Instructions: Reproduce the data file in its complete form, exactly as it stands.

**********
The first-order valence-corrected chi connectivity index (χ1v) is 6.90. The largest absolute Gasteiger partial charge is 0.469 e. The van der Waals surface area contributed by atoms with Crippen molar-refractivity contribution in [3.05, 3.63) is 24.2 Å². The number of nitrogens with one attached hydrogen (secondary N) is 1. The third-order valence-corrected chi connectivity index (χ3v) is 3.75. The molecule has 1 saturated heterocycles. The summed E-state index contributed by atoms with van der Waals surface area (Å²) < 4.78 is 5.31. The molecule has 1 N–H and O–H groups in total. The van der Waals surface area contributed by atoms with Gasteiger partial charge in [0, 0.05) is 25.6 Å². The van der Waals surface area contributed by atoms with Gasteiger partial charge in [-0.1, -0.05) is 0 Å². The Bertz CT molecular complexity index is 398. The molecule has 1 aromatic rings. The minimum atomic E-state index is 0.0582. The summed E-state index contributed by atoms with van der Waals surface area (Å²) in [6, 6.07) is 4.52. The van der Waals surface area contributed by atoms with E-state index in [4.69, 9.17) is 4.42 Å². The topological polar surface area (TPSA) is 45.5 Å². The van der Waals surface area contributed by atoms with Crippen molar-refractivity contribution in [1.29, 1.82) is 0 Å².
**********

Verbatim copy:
The first-order valence-corrected chi connectivity index (χ1v) is 6.90. The largest absolute Gasteiger partial charge is 0.469 e. The van der Waals surface area contributed by atoms with Crippen molar-refractivity contribution in [3.05, 3.63) is 24.2 Å². The number of nitrogens with one attached hydrogen (secondary N) is 1. The third-order valence-corrected chi connectivity index (χ3v) is 3.75. The molecule has 1 saturated heterocycles. The summed E-state index contributed by atoms with van der Waals surface area (Å²) < 4.78 is 5.31. The molecule has 1 N–H and O–H groups in total. The van der Waals surface area contributed by atoms with Gasteiger partial charge in [0, 0.05) is 25.6 Å². The van der Waals surface area contributed by atoms with Gasteiger partial charge in [-0.1, -0.05) is 0 Å². The Bertz CT molecular complexity index is 398. The molecule has 1 aromatic rings. The minimum atomic E-state index is 0.0582. The summed E-state index contributed by atoms with van der Waals surface area (Å²) in [6, 6.07) is 4.52. The van der Waals surface area contributed by atoms with E-state index in [4.69, 9.17) is 4.42 Å². The topological polar surface area (TPSA) is 45.5 Å². The van der Waals surface area contributed by atoms with Crippen molar-refractivity contribution in [1.29, 1.82) is 0 Å².